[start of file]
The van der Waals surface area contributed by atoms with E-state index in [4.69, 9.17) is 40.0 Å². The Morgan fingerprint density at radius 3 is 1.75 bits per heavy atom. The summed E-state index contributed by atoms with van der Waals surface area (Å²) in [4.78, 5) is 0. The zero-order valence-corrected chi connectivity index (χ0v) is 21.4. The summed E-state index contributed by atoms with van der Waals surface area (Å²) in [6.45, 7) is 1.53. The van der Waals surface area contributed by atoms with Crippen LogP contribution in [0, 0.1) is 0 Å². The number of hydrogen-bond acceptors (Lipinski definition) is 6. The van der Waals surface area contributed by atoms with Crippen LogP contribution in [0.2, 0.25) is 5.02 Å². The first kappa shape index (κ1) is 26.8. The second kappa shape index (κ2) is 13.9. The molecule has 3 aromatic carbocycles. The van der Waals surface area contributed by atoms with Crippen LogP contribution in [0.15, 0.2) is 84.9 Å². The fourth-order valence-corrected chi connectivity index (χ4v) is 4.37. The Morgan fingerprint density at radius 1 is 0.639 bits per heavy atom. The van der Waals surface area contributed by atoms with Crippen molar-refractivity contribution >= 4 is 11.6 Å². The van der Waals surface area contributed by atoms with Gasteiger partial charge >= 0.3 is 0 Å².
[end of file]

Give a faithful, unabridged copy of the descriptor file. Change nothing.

The van der Waals surface area contributed by atoms with E-state index in [4.69, 9.17) is 40.0 Å². The Morgan fingerprint density at radius 3 is 1.75 bits per heavy atom. The summed E-state index contributed by atoms with van der Waals surface area (Å²) in [4.78, 5) is 0. The zero-order valence-corrected chi connectivity index (χ0v) is 21.4. The summed E-state index contributed by atoms with van der Waals surface area (Å²) in [6.45, 7) is 1.53. The van der Waals surface area contributed by atoms with Crippen LogP contribution in [0, 0.1) is 0 Å². The number of hydrogen-bond acceptors (Lipinski definition) is 6. The van der Waals surface area contributed by atoms with Crippen LogP contribution in [0.2, 0.25) is 5.02 Å². The first kappa shape index (κ1) is 26.8. The second kappa shape index (κ2) is 13.9. The molecule has 3 aromatic carbocycles. The van der Waals surface area contributed by atoms with Crippen LogP contribution in [0.15, 0.2) is 84.9 Å². The fourth-order valence-corrected chi connectivity index (χ4v) is 4.37. The Morgan fingerprint density at radius 1 is 0.639 bits per heavy atom. The van der Waals surface area contributed by atoms with Crippen molar-refractivity contribution >= 4 is 11.6 Å². The van der Waals surface area contributed by atoms with Gasteiger partial charge >= 0.3 is 0 Å².